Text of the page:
I have been posting pretty much daily for six-years. That’s more than 7,000 posts, almost 11,000 WordPress followers (probably half of them are Russian bots) and another 3500 (give or take) individuals from social media. I have 669,975 views including almost every country on earth. I’m missing North Korea (we all are) and a couple of central African countries, but otherwise, I’ve gone everywhere and most of you have also traveled the globe, at least virtually.

Right now, those who are already following you or me or anyone (and vice versa) will continue to get emails and notices in the Reader. No one new will find us in the Reader — or at least won’t find any of our new material. They may find you through Google, though. As long as Google keeps crawling through WordPress, we are alive. Sort of.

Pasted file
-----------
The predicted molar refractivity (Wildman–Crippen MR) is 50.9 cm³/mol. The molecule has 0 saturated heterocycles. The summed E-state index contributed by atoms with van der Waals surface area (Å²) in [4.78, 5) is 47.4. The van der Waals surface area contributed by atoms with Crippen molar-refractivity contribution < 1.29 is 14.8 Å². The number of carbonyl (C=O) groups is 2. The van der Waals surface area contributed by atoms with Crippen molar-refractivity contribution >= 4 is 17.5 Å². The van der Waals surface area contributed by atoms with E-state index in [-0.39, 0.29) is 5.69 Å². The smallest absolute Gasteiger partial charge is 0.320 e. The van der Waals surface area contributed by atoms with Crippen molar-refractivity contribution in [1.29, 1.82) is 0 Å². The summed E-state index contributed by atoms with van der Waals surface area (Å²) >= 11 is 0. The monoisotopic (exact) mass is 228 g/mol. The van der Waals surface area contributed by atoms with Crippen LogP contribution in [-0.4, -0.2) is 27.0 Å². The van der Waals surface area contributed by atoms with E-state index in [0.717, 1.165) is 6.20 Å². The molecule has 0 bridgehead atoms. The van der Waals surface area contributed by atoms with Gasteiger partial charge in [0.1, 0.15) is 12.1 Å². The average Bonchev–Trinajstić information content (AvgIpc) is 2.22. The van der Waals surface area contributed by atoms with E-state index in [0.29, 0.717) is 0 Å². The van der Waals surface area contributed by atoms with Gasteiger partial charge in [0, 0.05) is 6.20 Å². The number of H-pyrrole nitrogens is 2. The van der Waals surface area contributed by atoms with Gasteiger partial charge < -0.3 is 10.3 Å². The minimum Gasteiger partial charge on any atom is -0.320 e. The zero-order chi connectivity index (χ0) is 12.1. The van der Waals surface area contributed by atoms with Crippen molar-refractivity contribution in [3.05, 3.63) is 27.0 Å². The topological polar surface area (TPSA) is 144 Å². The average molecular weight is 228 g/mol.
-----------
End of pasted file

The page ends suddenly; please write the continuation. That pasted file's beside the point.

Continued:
Search engine history

For me, it’s a complete wipe out. None of the five of us who write on Serendipity show up as existing at ALL in the search engine except as reblogs on other peoples’ sites.

By the way, I had no idea how many reblogs of our pieces were around. Thank you, all of you!

So, the regulars who follow me can (so far) continue to follow, but casual drop-by people looking for pictures or information or book reviews or whatever we write about won’t find it if they are searching for us on WordPress.

Google is alive and well, so far. I’m assuming that’s true of whatever other search engines (Bing, Yahoo, etc.) are crawling through WordPress.

This is a major issue for WordPress. A broken database is serious business.